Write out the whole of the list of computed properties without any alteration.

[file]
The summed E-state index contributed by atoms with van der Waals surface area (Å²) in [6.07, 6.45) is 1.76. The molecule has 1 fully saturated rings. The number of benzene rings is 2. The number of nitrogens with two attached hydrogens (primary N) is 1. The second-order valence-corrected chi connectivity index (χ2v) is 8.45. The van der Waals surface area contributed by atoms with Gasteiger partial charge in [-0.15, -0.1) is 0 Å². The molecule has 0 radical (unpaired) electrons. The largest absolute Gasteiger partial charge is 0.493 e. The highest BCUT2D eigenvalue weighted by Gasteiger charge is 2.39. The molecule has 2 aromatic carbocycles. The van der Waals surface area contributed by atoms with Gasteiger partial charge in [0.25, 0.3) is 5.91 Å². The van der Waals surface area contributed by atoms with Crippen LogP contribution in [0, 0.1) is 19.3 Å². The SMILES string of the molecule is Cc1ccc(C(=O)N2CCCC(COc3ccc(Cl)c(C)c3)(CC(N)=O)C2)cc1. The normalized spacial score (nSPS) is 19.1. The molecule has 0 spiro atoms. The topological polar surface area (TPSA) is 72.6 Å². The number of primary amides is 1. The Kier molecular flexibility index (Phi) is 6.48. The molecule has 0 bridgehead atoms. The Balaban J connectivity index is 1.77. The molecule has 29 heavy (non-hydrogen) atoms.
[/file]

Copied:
The summed E-state index contributed by atoms with van der Waals surface area (Å²) in [6.07, 6.45) is 1.76. The molecule has 1 fully saturated rings. The number of benzene rings is 2. The number of nitrogens with two attached hydrogens (primary N) is 1. The second-order valence-corrected chi connectivity index (χ2v) is 8.45. The van der Waals surface area contributed by atoms with Gasteiger partial charge in [-0.15, -0.1) is 0 Å². The molecule has 0 radical (unpaired) electrons. The largest absolute Gasteiger partial charge is 0.493 e. The highest BCUT2D eigenvalue weighted by Gasteiger charge is 2.39. The molecule has 2 aromatic carbocycles. The van der Waals surface area contributed by atoms with Gasteiger partial charge in [0.25, 0.3) is 5.91 Å². The van der Waals surface area contributed by atoms with Crippen LogP contribution in [0, 0.1) is 19.3 Å². The SMILES string of the molecule is Cc1ccc(C(=O)N2CCCC(COc3ccc(Cl)c(C)c3)(CC(N)=O)C2)cc1. The normalized spacial score (nSPS) is 19.1. The molecule has 0 spiro atoms. The topological polar surface area (TPSA) is 72.6 Å². The number of primary amides is 1. The Kier molecular flexibility index (Phi) is 6.48. The molecule has 0 bridgehead atoms. The Balaban J connectivity index is 1.77. The molecule has 29 heavy (non-hydrogen) atoms.